Welcome to Marwen, rated PG-13

Starring Steve Carell, Leslie Mann, Merritt Wever, Janelle Monae, Gwendoline Christie

Austin Family Critical Rating: 4 ½ of 5 stars

Austin Family Family-Friendly Rating: 3 of 5 stars

Robert Zemeckis’s Welcome to Marwen, which opened in cinemas shortly before Christmas, is a fascinating film that defies any easily marketable category, and has thus struggled to find an audience. (Not helping matters is that it’s also been savaged by critics, who find the picture both bizarre and overly sentimental.) But watching the film on its own terms, I was struck by what Zemeckis and his team achieve in telling the true story of Mark Hogancamp (Steve Carell), an artist who was viciously beaten by five men in upstate New York and lost much of his memory as a result. After coming out of the hospital, Hogancamp turned to his art for therapy, creating a miniature version of a World War II-era Belgian town named Marwen in his backyard. He populates the town with finely crafted dolls, dressed in U.S. army attire.

Although Hogancamp’s story was told in a 2010 documentary titled Marwencol, Zemeckis takes a highly cinematic approach by animating the lives of the dolls themselves. The film intercuts between the live-action story of Hogancamp battling his inner demons (largely concerning his appearance at the trial for his assailants), and the mostly-animated sequences with his dolls (including his surrogate, Cap’n Hogie) fighting off Nazis (the obvious stand-ins for his attackers). It’s undoubtedly a gamble – there aren’t many inspirational dramas populated with animated battle sequences – but Welcome to Marwen aims for something decidedly different than the documentary.

Zemeckis’s depiction of the women of Marwen is a particularly strong aspect of the film. The miniature Belgian town contains a group of women – all based on people in Mark’s life – who protect Cap’n Hogie from the Nazis. When Nicol (Leslie Mann) moves in across the street from Mark, he falls for her quickly – and, of course, creates a doll modeled after her. There is a particularly painful scene late in the film in which Mark asks Nicol to marry him (made all the more heartbreaking by Zemeckis allowing much of the scene to play out in a wide shot, in which Mark can’t even move after Nicol rejects him). Mark’s instinct is to kill off Nicol’s doll after her real-life rejection – in fact, after his attack, Mark was found and saved by a woman named Wendy. She similarly declined his romantic overtures, and Mark subsequently moved her doll into a “kill” box. One of the most powerful moments of Welcome to Marwen is Mark’s realization that he doesn’t have to discard someone from his life simply because they reject him.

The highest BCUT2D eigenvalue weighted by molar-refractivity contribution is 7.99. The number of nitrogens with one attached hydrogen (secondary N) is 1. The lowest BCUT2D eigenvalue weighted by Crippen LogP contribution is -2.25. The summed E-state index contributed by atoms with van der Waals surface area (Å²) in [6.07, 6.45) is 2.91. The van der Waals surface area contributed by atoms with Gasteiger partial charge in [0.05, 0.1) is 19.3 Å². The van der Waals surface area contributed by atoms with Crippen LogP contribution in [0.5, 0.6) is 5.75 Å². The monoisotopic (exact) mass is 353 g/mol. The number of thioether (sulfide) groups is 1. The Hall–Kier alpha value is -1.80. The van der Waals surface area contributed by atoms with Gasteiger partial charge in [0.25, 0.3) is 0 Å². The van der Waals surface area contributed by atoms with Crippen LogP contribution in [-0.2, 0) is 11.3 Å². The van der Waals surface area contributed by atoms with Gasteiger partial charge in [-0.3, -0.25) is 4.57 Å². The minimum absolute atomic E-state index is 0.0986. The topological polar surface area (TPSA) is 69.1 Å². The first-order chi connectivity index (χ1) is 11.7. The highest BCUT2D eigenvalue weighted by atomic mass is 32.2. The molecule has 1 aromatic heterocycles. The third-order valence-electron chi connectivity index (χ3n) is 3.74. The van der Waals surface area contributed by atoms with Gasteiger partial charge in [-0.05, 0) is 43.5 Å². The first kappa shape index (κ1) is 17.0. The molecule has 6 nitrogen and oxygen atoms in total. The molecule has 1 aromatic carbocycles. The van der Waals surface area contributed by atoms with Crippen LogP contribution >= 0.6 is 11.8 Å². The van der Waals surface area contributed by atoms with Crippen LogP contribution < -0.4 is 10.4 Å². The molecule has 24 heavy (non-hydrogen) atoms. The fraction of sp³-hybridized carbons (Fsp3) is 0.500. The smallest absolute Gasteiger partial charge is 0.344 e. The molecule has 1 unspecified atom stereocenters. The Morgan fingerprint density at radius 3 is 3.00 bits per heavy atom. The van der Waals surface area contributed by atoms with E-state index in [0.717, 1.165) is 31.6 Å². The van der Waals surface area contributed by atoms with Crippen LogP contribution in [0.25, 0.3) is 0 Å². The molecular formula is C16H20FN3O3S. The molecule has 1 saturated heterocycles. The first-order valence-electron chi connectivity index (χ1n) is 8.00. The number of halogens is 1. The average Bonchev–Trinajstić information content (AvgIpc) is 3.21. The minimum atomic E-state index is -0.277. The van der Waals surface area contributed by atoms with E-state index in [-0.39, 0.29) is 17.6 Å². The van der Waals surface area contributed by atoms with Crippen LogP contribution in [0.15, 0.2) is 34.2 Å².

Carell is excellent in the role (and one of the acting MVPs of the year, with great work in Welcome to Marwen, Vice and Beautiful Boy). He’s able to convey both Mark’s inner turmoil and the wisecracking energy of Cap’n Hogie. Zemeckis is as in control of his camera as ever; there’s a particularly great long take in which Nicol invites Mark over to her house. In a master class of economical storytelling, Mark crosses the street with his wagon of dolls, turns back and decides to leave the wagon, crosses the street again, and then, as he enters her house, Nicol’s boyfriend drives up blasting Cat Scratch Fever and nearly runs over Mark’s dolls in the street. Speaking of music, Zemeckis knows so well how to cue up the right track for the right moment: when Nicol leaves Mark’s house after giving him a seemingly romantic signal, there’s a slow push-in on Carell with Just My Imagination by The Temptations playing.

There’s no doubt some may find the style of Welcome to Marwen jarring, but Zemeckis is taking real chances here, and more often than not, they worked for me. Here is a film in which the entire climax takes place in our protagonist’s mind – a mental battle against his inner demons, played out by action figures. In a holiday season strangely full of superhero films and reboots (this season is often reserved for more adult fare), I’ll take something wild, daring and interesting like Welcome to Marwen over the alternatives any day.

Welcome to Marwen is rated PG-13 primarily for animated battle sequences, which contain a fair amount of violence. The movie also includes a brief reenactment of Mark’s beating. This is a PG-13 film that earns the rating – it’s certainly not your typical “family” offering, although I think that’s what makes the picture so interesting. I’d recommend it for ages 12 and above.

Jack Kyser is a graduate of Austin High School and New York University’s Tisch School of the Arts.

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